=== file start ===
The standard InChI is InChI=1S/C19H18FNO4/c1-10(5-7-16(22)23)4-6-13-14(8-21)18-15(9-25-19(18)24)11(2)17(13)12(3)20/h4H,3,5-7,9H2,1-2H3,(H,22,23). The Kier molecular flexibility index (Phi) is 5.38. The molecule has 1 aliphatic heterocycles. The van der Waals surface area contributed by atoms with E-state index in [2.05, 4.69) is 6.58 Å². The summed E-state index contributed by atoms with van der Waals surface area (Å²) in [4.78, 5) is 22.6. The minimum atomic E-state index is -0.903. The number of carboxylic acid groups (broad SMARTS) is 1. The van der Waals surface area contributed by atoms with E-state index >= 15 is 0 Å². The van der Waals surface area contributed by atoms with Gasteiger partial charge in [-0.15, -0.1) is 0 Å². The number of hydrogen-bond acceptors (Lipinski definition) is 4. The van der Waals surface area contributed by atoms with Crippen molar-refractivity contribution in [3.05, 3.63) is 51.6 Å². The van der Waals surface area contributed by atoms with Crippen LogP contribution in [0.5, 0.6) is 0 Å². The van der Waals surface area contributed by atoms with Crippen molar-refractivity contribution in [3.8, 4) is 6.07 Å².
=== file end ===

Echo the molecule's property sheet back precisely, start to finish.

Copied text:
The standard InChI is InChI=1S/C19H18FNO4/c1-10(5-7-16(22)23)4-6-13-14(8-21)18-15(9-25-19(18)24)11(2)17(13)12(3)20/h4H,3,5-7,9H2,1-2H3,(H,22,23). The Kier molecular flexibility index (Phi) is 5.38. The molecule has 1 aliphatic heterocycles. The van der Waals surface area contributed by atoms with E-state index in [2.05, 4.69) is 6.58 Å². The summed E-state index contributed by atoms with van der Waals surface area (Å²) in [4.78, 5) is 22.6. The minimum atomic E-state index is -0.903. The number of carboxylic acid groups (broad SMARTS) is 1. The van der Waals surface area contributed by atoms with E-state index >= 15 is 0 Å². The van der Waals surface area contributed by atoms with Gasteiger partial charge in [-0.15, -0.1) is 0 Å². The number of hydrogen-bond acceptors (Lipinski definition) is 4. The van der Waals surface area contributed by atoms with Crippen molar-refractivity contribution in [3.05, 3.63) is 51.6 Å². The van der Waals surface area contributed by atoms with Crippen LogP contribution in [0.5, 0.6) is 0 Å². The van der Waals surface area contributed by atoms with Crippen molar-refractivity contribution in [3.8, 4) is 6.07 Å².